Friday Night Lights (DirectTV, The 101 Network, Wednesdays 9pm ET/PT) | Under the Radar - Music Magazine
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Friday Night Lights

DirectTV, The 101 Network, Wednesdays 9pm ET/PT

Oct 28, 2009 Web Exclusive
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Warning: This review is geared toward those who are keeping up with the criminally under-watched Friday Night Lights and contains spoilers for new, but very welcome, converts.

Season Four starts with a handful familiar faces and episode one functions more as a transitional episode than a statement-making season premiere. Much as the town is now divided into East and West, the show has a split feel too. Coach Eric Taylor's new home in graffitied East Dillon High is grim. The school has a decrepit football field that is more dirt than dried up grass, and a team, the Lions, that aren't much better. Shambolic and aggressive-but not on the field where they need to bethis group of misfits are defiant and do not even finish their first game. Is Taylor (played by Kyle Chandler) really going to turn this thing around?

In contrast, West Dillon looks too flashy and too pompous. The school spirit that unavoidably transfers to the viewer is absent. Turns out it was the characters that inspired the loyalty, not the school. With none of the initial players part of the Panthers anymore, there is no commitment to the team. The one recognizable Panther, J.D. McCoy (Jeremy Sumpter), has done a complete about face, turning obnoxious and unrecognizable.

The scraps of the original cast left are in a sad state. Matt Saracen (Zach Gilford) is taking care of his ailing grandmother. Tim Riggins (Taylor Kitsch) has no place to live. Landry Clarke (Jesse Plemons) is the lone Panther among the Lions. Coach's daughter, Julie Taylor (Aimee Teegarden) has no friends. Coach Taylor is disheartened and his wife, Tami (Connie Britton) is torn. This pathetic state of affairswhich lends a disconnectedness to the castrather than alienate the viewer, gives them something to worry about and work towards.

Unlike shows who establish their characters and hammer their signature characteristics to death, Friday Night Lights keeps its realistic tone by moving them out of Dillonwhich was their original goal. There are arcs in place to transition viewers out of their relationships with Tyra Collette (Adrianne Palicki), Lyla Garrity (Minka Kelly), and Saracen, who is scheduled to leave despite present appearances. While the inevitable tears and the ongoing gap in their presence is painful (we are still mourning Smash's and Street's absence), these departures are what is going to keep the show fresh and relevant, not stale and contrived.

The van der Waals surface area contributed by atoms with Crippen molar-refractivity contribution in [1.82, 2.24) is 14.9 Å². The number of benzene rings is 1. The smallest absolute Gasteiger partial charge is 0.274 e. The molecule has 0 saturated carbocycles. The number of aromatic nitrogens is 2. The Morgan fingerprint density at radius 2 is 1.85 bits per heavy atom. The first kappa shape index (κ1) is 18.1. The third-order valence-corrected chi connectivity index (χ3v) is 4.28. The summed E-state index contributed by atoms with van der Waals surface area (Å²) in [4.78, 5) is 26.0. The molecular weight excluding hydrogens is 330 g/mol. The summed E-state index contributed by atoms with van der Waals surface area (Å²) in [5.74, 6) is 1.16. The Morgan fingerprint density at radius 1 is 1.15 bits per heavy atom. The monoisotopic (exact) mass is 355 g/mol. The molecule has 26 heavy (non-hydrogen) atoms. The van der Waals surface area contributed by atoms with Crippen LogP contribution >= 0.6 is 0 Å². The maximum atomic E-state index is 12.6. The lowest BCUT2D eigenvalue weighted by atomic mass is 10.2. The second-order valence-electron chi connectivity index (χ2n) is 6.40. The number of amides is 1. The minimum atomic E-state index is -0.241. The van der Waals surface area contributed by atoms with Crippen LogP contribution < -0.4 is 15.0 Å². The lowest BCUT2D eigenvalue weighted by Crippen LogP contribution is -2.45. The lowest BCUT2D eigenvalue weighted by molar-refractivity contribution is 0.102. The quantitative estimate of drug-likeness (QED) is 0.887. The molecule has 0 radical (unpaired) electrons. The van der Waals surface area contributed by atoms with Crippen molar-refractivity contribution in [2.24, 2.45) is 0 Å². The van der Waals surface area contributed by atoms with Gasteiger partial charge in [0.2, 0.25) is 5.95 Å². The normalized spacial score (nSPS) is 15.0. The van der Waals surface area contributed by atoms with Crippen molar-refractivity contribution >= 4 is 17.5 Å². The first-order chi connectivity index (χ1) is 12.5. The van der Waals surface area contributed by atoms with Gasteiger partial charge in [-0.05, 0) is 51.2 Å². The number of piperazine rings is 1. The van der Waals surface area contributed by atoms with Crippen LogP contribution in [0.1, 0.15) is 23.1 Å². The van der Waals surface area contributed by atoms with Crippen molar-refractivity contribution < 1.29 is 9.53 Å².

And there is fresh blood in the form of two new Lions players and two new hottie girls. Vince Howard (Michael B. Jordan), part of an outreach program, is grateful for the Lions, and Luke Cafferty (Matt Lauria), his opposite, is resentful of them. The new girls are Becky Sproles (Madison Burge), who meets Riggins as he is leaving her mother's bed, and Jess Merriweather (Jurnee Smollett), the new, ethnically diverse Lyla. These characters do not burst into the show pilot-style but are gradually worked in, getting introduced but the same way they would if you were to meet them in real life.

This real life quality of Friday Night Lights is what has kept its fans loyal, and continues to keep it as one of the more significant shows on the air/dish.



Author rating: 7/10

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Average reader rating: 9/10


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Jeff Pecot
November 3rd 2009


November 10th 2009

This is ridiculous that this great show was put on DirecTV that most people can’t watch!!!! What were they thinking??

March 10th 2010

films continues to grow